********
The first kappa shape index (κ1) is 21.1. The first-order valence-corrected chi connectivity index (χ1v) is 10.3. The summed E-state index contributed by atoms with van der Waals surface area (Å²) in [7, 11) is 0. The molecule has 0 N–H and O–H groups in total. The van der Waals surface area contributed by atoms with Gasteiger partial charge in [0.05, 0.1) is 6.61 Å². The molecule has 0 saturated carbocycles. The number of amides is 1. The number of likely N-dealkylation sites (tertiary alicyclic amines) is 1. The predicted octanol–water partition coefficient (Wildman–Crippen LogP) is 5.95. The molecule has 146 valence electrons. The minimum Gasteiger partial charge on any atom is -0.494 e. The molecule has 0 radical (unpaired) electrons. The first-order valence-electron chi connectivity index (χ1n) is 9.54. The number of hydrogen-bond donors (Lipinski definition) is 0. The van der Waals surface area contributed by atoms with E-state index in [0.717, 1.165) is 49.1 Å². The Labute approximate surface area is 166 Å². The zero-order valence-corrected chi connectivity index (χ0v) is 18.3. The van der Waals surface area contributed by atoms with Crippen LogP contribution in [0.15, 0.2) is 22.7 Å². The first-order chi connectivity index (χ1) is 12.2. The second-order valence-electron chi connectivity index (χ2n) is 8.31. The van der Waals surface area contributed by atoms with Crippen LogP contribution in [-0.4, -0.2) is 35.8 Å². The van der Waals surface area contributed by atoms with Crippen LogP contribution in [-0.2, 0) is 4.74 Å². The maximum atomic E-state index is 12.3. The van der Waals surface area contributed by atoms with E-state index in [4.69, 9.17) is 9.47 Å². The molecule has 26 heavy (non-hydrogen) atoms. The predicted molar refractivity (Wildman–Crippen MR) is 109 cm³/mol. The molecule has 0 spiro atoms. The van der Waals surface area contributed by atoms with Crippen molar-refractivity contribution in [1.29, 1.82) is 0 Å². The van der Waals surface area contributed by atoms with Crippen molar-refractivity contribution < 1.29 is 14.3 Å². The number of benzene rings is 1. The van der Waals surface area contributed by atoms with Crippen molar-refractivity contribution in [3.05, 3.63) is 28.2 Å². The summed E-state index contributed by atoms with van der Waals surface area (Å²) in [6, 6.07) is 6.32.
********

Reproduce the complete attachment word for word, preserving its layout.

The first kappa shape index (κ1) is 21.1. The first-order valence-corrected chi connectivity index (χ1v) is 10.3. The summed E-state index contributed by atoms with van der Waals surface area (Å²) in [7, 11) is 0. The molecule has 0 N–H and O–H groups in total. The van der Waals surface area contributed by atoms with Gasteiger partial charge in [0.05, 0.1) is 6.61 Å². The molecule has 0 saturated carbocycles. The number of amides is 1. The number of likely N-dealkylation sites (tertiary alicyclic amines) is 1. The predicted octanol–water partition coefficient (Wildman–Crippen LogP) is 5.95. The molecule has 146 valence electrons. The minimum Gasteiger partial charge on any atom is -0.494 e. The molecule has 0 radical (unpaired) electrons. The first-order valence-electron chi connectivity index (χ1n) is 9.54. The number of hydrogen-bond donors (Lipinski definition) is 0. The van der Waals surface area contributed by atoms with E-state index in [0.717, 1.165) is 49.1 Å². The Labute approximate surface area is 166 Å². The zero-order valence-corrected chi connectivity index (χ0v) is 18.3. The van der Waals surface area contributed by atoms with Crippen LogP contribution in [0.15, 0.2) is 22.7 Å². The first-order chi connectivity index (χ1) is 12.2. The second-order valence-electron chi connectivity index (χ2n) is 8.31. The van der Waals surface area contributed by atoms with Crippen LogP contribution in [-0.4, -0.2) is 35.8 Å². The van der Waals surface area contributed by atoms with Crippen LogP contribution in [-0.2, 0) is 4.74 Å². The maximum atomic E-state index is 12.3. The van der Waals surface area contributed by atoms with E-state index in [4.69, 9.17) is 9.47 Å². The molecule has 26 heavy (non-hydrogen) atoms. The predicted molar refractivity (Wildman–Crippen MR) is 109 cm³/mol. The molecule has 0 spiro atoms. The van der Waals surface area contributed by atoms with Crippen molar-refractivity contribution in [1.29, 1.82) is 0 Å². The van der Waals surface area contributed by atoms with Crippen molar-refractivity contribution < 1.29 is 14.3 Å². The number of benzene rings is 1. The van der Waals surface area contributed by atoms with Crippen molar-refractivity contribution in [3.05, 3.63) is 28.2 Å². The summed E-state index contributed by atoms with van der Waals surface area (Å²) in [6, 6.07) is 6.32.